Enron Closing Arguments: Sneak Peek

ENRON, Generic, Logo on photo of Enron Corporation headquarters, Houston, Texas. 020307, GD.
Closing arguments are set to begin Monday and are expected to last until Wednesday in the fraud and conspiracy trial of former Enron Chairman Kenneth Lay and his former CEO, Jeffrey Skilling.

Because you likely won't get to federal court in downtown Houston to actually see and hear the arguments, and because those arguments will last for hour upon hour, I thought I would offer you a likely (and brief) preview of each.

For the prosecution: Thank you, folks, for your service during this long and often complex case. When we first addressed you directly, all those months ago, we promised you that we were going to prove beyond a reasonable doubt that these two defendants were too smart, too savvy, too successful, and too controlling to have been uninvolved in the massive fraud that went on at Enron, the fraud that cost so many people so much.

We delivered on that promise, ladies and gentlemen, and if you didn't believe our witnesses - the caravan of former Enron officials who came before you pointing fingers at the defendants - then believe the defendants themselves.

They testified in this case, day after day. You heard them answer hundreds, even thousands of questions from our side and from their own lawyers. Did they give you the impression, ladies and gentlemen, that there was a whole lot going on at Enron that they wouldn't have either been aware of or involved in?

When Jeffrey Skilling was explaining Enron's businesses to you like he was your professor, did you get the sense that he didn't know about Andrew Fastow's secret deals? Did you get the sense that he is the type of fellow who truly can't remember important business meetings where crucial decisions are made?

Don't you think that when he said "They're on to us" to his colleagues at Enron he wasn't making a joke?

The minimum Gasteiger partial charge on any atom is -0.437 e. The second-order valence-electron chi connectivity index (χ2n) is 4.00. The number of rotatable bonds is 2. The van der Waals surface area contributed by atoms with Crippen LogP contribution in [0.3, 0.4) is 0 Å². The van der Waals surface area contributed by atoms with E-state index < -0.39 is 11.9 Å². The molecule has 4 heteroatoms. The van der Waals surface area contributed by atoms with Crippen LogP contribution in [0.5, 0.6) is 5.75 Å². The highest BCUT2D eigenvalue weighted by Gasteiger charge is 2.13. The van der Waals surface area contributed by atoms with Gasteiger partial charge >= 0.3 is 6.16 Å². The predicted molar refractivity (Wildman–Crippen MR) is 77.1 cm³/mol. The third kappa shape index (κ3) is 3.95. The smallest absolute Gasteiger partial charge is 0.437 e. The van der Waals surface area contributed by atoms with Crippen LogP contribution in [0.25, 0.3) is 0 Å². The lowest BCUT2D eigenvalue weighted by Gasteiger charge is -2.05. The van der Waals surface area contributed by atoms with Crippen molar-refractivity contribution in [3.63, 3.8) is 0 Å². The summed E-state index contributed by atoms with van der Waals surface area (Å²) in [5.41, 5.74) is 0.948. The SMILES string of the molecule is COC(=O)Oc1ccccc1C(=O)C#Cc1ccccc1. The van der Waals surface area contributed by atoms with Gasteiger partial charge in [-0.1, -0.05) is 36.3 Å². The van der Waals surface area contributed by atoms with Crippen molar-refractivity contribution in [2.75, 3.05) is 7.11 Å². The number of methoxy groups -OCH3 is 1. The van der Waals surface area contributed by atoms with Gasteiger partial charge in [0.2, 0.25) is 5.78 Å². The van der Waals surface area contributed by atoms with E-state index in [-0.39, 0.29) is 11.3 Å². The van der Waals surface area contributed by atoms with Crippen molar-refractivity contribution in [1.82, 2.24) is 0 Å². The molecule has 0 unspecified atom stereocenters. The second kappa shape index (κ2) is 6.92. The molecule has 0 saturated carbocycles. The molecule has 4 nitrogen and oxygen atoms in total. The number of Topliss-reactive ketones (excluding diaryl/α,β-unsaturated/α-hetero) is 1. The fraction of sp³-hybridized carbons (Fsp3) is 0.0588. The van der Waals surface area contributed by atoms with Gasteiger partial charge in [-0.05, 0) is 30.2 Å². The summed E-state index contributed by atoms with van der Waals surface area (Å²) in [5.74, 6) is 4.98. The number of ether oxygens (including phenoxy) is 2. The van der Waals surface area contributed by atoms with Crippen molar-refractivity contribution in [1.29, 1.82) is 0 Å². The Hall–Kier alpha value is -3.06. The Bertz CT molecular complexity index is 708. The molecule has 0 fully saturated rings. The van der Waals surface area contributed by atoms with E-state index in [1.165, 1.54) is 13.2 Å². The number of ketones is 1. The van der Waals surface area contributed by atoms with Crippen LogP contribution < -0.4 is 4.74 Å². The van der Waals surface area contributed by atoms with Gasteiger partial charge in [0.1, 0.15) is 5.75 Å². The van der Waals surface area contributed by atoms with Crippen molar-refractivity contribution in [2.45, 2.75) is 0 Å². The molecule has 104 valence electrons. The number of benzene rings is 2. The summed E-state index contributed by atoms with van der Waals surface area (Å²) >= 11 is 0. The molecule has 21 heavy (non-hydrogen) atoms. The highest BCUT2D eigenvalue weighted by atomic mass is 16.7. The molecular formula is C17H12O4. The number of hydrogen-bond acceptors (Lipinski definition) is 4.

And what about his boss, Ken Lay? He told you that Enron's trading business depended upon the confidence of investors and the credit markets. What does that tell you about the lengths to which Mr. Lay was willing to go to ensure the company oozed confidence even as its losses mounted due to bad business decisions?

And are you satisfied with the answers Mr. Lay offered you when he was asked why he was telling his employees to buy or hold Enron stock at the same time that he was dumping his? Given his demeanor on the witness stand, the way he lit into us, do you really think this man was completely above the fray at the company he founded and loved?

The defense is going to stand up soon and tell you that our case is all about sound and fury but signifies nothing. These lawyers here will tell you that there is no smoking gun in this case, no foolproof testimony that you can rely upon to convict these men.

Well, guess what. That's not a surprise in a case like this. Any guys smart enough to run Enron are smart enough not to write an e-mail, or otherwise record an order, that would later incriminate them. And you know from living in the real world that conspiracies can be proven without a certified videotape of the conspirators gathered together to plan their crime.

That's why we brought before you Enron witness after witness to testify about what truly went on at Enron and what the defendants truly knew about it.

We brought you David Delainey, an executive at Enron, who told you that Skilling and his colleagues lied about the company's finances. We brought you Wesley Colwell, one of the chief accountants at Enron, who told you that he raided the company's reserves to increase earnings' reports because he believed that's precisely what his superiors at Enron wanted and needed him to do. And we brought you Andrew Fastow, the former chief financial officer, who directly linked these defendants to these crimes.